Mr. MacShane rose—

Mr. Hague: We were bound to get an intervention from the hon. Member for Rotherham.

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Mr. MacShane: Right hon. [Hon. Members: “Oh!”] The right hon. Gentleman was making a powerful case, as is his wont. He is obsessed with Europe. We remember that before the 2001 election he said that if people voted Labour, Britain would become a foreign land. I wonder if he still endorses that statement. Will he tell the House whether, with all his animadversions on the new treaty, it is now his policy that once the treaty is ratified in the House, it will be Conservative party policy to move to a referendum on it?

Mr. Hague: I am sorry not to have called the right hon. Gentleman “right hon.”; I did not realise that former Foreign Office Ministers stood on their dignity as much as the current ones.

Let me say to the right hon. Gentleman that the best time for a referendum is now, so that the British people can have their promised say. If we did not succeed in forcing a referendum in this House, if we failed to win in another place, if all other EU member states implemented the treaty and if an election were held later in this Parliament—that is a lot of ifs—we would have a new treaty in force that lacked democratic legitimacy in this country and in our view gave the EU too much power over our national policies. That would not be acceptable to a Conservative Government and we would not let matters rest there; the right hon. Gentleman can be assured of that. In such circumstances— [Interruption.] Does the Foreign Secretary wish to intervene?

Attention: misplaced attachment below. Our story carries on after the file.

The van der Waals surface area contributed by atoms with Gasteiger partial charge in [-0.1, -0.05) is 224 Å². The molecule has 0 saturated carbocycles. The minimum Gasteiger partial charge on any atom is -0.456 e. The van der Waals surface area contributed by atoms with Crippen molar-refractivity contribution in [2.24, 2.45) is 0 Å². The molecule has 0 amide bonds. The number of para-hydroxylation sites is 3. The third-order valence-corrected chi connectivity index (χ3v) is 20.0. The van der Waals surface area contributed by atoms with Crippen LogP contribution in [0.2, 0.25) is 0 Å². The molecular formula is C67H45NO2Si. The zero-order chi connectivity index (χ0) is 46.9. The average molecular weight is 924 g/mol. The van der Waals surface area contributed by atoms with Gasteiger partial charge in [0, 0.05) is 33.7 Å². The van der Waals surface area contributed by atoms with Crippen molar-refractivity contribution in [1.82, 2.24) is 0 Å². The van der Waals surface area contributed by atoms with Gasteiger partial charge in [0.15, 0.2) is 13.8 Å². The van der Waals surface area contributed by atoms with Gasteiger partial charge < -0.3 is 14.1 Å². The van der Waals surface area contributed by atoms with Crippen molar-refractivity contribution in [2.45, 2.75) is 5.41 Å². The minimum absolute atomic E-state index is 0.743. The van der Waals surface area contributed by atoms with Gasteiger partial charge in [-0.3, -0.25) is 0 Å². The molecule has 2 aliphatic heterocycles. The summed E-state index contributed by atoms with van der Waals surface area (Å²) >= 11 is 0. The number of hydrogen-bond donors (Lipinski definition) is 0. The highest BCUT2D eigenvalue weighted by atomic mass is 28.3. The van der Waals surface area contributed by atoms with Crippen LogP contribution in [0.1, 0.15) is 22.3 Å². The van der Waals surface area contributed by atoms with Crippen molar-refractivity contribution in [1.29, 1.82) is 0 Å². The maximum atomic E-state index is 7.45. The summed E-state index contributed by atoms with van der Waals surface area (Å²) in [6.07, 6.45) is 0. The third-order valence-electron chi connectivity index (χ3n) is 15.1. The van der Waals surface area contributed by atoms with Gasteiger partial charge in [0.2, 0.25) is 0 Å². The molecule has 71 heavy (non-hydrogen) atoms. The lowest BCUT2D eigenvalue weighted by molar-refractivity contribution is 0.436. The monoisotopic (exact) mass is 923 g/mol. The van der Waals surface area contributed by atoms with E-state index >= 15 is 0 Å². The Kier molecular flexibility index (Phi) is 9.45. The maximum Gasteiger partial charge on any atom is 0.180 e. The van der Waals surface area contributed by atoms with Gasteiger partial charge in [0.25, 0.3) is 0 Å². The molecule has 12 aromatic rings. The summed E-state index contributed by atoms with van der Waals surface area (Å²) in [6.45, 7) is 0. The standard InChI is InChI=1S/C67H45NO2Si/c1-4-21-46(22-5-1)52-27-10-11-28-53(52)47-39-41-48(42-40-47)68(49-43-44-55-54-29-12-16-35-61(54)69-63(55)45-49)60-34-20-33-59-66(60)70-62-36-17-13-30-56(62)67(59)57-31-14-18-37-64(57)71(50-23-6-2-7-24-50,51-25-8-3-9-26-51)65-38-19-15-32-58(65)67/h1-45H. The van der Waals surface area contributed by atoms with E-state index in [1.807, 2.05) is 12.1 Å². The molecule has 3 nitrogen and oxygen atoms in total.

The Government’s defence relies on their four so-called red lines. We look forward to debating those in great detail when the Bill is presented, but it is already clear that the foreign policy red line is not even legally binding. The charter of fundamental rights red line has already been dismissed by one of the European Court’s advocates-general, the criminal justice red line leaves national vetoes abolished and, as the Government have admitted, the tax red line was only ever a bit of a con and purely presentational. In such circumstances, the Government’s abandonment of their manifesto commitment to a referendum is a breach of trust with the nation as serious as any that any of us have known in modern times.

Mr. Mark Hendrick (Preston) (Lab/Co-op): The right hon. Gentleman said “we would not let matters rest there”; does that mean that we would have a referendum in those circumstances or not?

Mr. Hague: It means what it says. It means exactly what I said earlier. Let us remember that this Government promised a referendum; all political parties in this House promised a referendum before the ratification of the treaty. I shall give way for a helpful intervention from my right hon. and learned Friend.

Mr. Kenneth Clarke: My right hon. Friend has just given a helpful new statement of Opposition party policy, although it came to a rather vague conclusion. It seems to me that the alternatives are as follows: the repudiation of a treaty that this country has ratified; an attempt to renegotiate or reopen that treaty; a parliamentary process of some kind; or a referendum. May I ask whether the leadership of the Conservative party has yet taken its thoughts further down that road